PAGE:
The American College of Rheumatology expressed concern that “the administrative difficulties that would be associated with utilizing vendors could lead some practices to lose the ability to provide infusion services. Specifically, we are concerned that the added administrative burden of proposed interactions with the vendors in the model exceeds any inherent benefits to practice.” It added that CMS needs to look at how a potentially mandatory participation could affect specialty physician shortages.
The ACR made a number of recommendations, including making the IPI model participation voluntary; allow for an exit for participants if the program is not working for them; provide incentives that could increase gross reimbursement; increasing provider reimbursement to cover the expenses associated with dealing with vendors; and making sure the agency is adequately tracking the effect on patient access.
ASCO used its comments to reiterate previous comments provided to the agency on revising the competitive acquisition program (CAP), a failed program that used third-party vendors as suppliers for Part B drugs. Among its suggestions were to make the program voluntary; ensuring it does not result in an aggregate reduction in payments to oncology practices; ensuring a CAP does not result in interruption in care; and the CAP should restrict burdensome utilization management requirements.
The Community Oncology Alliance said it is working on an alternative to the IPI model, one that could contain a number of provisions, such as tiered average sales price-based reimbursement; clinically appropriate utilization management techniques; and lowering drug prices without artificial international price indexing.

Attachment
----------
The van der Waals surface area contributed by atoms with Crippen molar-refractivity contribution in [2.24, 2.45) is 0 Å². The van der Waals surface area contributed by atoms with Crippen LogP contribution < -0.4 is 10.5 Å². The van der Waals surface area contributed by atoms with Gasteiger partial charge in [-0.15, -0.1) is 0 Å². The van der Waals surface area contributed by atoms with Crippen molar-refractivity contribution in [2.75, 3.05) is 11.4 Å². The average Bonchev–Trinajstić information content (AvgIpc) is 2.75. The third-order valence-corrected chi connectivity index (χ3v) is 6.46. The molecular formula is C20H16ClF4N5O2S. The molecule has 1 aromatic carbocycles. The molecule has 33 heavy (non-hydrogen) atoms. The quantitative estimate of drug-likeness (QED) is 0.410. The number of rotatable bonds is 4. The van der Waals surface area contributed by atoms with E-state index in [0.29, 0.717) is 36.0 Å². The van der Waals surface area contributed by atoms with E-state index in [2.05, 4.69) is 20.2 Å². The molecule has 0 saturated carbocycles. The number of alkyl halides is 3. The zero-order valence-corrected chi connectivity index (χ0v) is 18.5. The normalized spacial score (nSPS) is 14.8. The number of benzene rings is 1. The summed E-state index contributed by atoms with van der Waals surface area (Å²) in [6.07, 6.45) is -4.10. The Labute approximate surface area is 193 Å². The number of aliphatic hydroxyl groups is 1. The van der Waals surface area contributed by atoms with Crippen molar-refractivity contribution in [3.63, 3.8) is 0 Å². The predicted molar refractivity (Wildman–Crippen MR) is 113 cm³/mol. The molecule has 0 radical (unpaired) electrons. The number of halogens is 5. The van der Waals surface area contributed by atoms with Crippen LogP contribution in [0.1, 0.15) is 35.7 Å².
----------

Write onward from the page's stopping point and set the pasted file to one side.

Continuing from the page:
The American Medical Association in Dec. 20, 2018,to the agency outlined a number of principles that any new vendor-based program needs to include, such as being voluntary; providing supplemental payments to cover the cost of special handling and storage of Part B drugs; flexibility to ensure various ordering issues; preventing variation in treatments for patients; and prohibiting vendors from restricting access using utilization management techniques.
The AMA also offered a range of suggestions for the IPI model, including timeliness of deliveries measured in hours, not days; prohibiting vendors from withholding shipments of subsequent treatments if the initial claim has not been processed; making all treatment options available, even for off-label use; and getting guarantees from vendors on the availability of next-day delivery to any location where the patient is being treated.
Likewise, the AMA suggested that CMS should not set unreasonable deadlines for claims submissions and should provide an adequate number of vendors to ensure choice and access.
“We are also concerned about the impact of the proposed IPI model and its overall impact on costs to physician practices,” the AMA said in its comment letter. “The Administration proposes to allow the vendors to charge administrative fees to physician practices as part of their agreement to provide drug products to those practices included in the model. While we understand that third-party vendors must have a financial incentive in order to participate in the program, allowing vendors to charge physician practices administrative fees would add new, potentially significant increased costs to physicians in acquiring and providing treatments to patients without adequate changes to the reimbursement model to compensate for these costs.”
The AMA said that lower reimbursement combined with administrative fees would likely make the model untenable for physician practices unless changes to the reimbursement model were made.
The AMA also took issue with the focus on single-source drugs and biologics indexed with international pricing, which could create access issues.
“We urge CMS to undertake modeling and simulation of the impact if vendors are unable to obtain these drugs at the reimbursement amount,” the AMA stated in its comment letter. “There is a distinct possibility of immediate adverse patient impact if none of the vendors are able to secure needed clinical treatments.”